Viral RNA and CD4 T-cell count monitoring will be performed for HIV-infected persons seen at study sites. All clinical decision-making and prescription will occur outside of the protocol. Decisions about whether antiretroviral therapy is appropriate, the prescription of antiretroviral therapy, and the monitoring of treatment will be done by Malian health-care providers outside of the scope of the protocol. Viral RNA monitoring will be used to assess the endpoint of viral RNA suppression below the limit of detection (50 copies/mL).

  Eligibility

Ages Eligible for Study:   18 Years and older
Genders Eligible for Study:   Both
Accepts Healthy Volunteers:   No
Criteria
  • INCLUSION CRITERIA:

HIV-infected adults (age greater than or equal to 18 years) naive to treatment with antiretroviral medications, who are to begin the regimen of government-sponsored antiretroviral treatment program or an alternate regimen in the case of HIV1 and HIV2 coinfected individuals.

The sole exception to naive will be a history of use of peripartum single-dose nevirapine.

Hemoglobin greater than or equal to 8 g/dL

Ability and willingness to provide informed consent and ability to comply with study requirements and visit schedule.

Must be willing to allow stored samples to be used in the future for studying HIV disease and immune function.

EXCLUSION CRITERIA:

Serologic evidence of HIV-2 infection mono-infection.

Tuberculosis of any form for which the patient is currently undergoing treatment with or requires a recommended regimen containing a rifamycin antibiotic.

Baseline medical conditions that preclude the use of the Malian fixed-dose regimen, such as peripheral neuropathy of any etiology and pancreatic disease.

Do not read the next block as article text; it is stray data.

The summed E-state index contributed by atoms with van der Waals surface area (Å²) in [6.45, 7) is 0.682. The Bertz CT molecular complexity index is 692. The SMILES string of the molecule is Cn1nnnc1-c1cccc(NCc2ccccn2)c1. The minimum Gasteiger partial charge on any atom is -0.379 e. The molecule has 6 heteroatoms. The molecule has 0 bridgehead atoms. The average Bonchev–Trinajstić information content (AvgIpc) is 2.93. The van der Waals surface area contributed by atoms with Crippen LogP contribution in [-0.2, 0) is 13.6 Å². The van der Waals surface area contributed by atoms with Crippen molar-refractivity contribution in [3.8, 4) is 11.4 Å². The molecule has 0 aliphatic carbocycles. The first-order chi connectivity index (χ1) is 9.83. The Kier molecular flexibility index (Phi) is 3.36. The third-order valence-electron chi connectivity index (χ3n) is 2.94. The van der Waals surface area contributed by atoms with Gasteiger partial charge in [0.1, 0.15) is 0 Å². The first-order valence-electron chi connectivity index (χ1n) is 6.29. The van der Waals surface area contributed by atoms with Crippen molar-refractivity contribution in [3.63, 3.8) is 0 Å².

Contacts and Locations
Choosing to participate in a study is an important personal decision. Talk with your doctor and family members or friends about deciding to join a study. To learn more about this study, you or your doctor may contact the study research staff using the Contacts provided below. For general information, see Learn About Clinical Studies.

Please refer to this study by its ClinicalTrials.gov identifier: NCT00703404

Locations
United States, Maryland
National Institute of Allergy and Infectious Diseases (NIAID), 9000 Rockville Pi
Bethesda, Maryland, United States, 20892
Sponsors and Collaborators
Investigators
Principal Investigator: Sophia B Siddiqui, M.D. National Institute of Allergy and Infectious Diseases (NIAID)
  More Information

Publications:
ClinicalTrials.gov Identifier: NCT00703404     History of Changes
Other Study ID Numbers: 999908160, 08-I-N160
Study First Received: June 20, 2008
Last Updated: March 21, 2014
Health Authority: United States: Federal Government

Keywords provided by National Institutes of Health Clinical Center (CC):
Anti-Retroviral Therapy
HIV
Virologic Response
Treatment Naïve

Additional relevant MeSH terms:
HIV Infections
Acquired Immunodeficiency Syndrome
Lentivirus Infections
Retroviridae Infections
RNA Virus Infections
Virus Diseases
Sexually Transmitted Diseases, Viral
Sexually Transmitted Diseases
Immunologic Deficiency Syndromes
Immune System Diseases
Slow Virus Diseases

ClinicalTrials.gov processed this record on July 31, 2014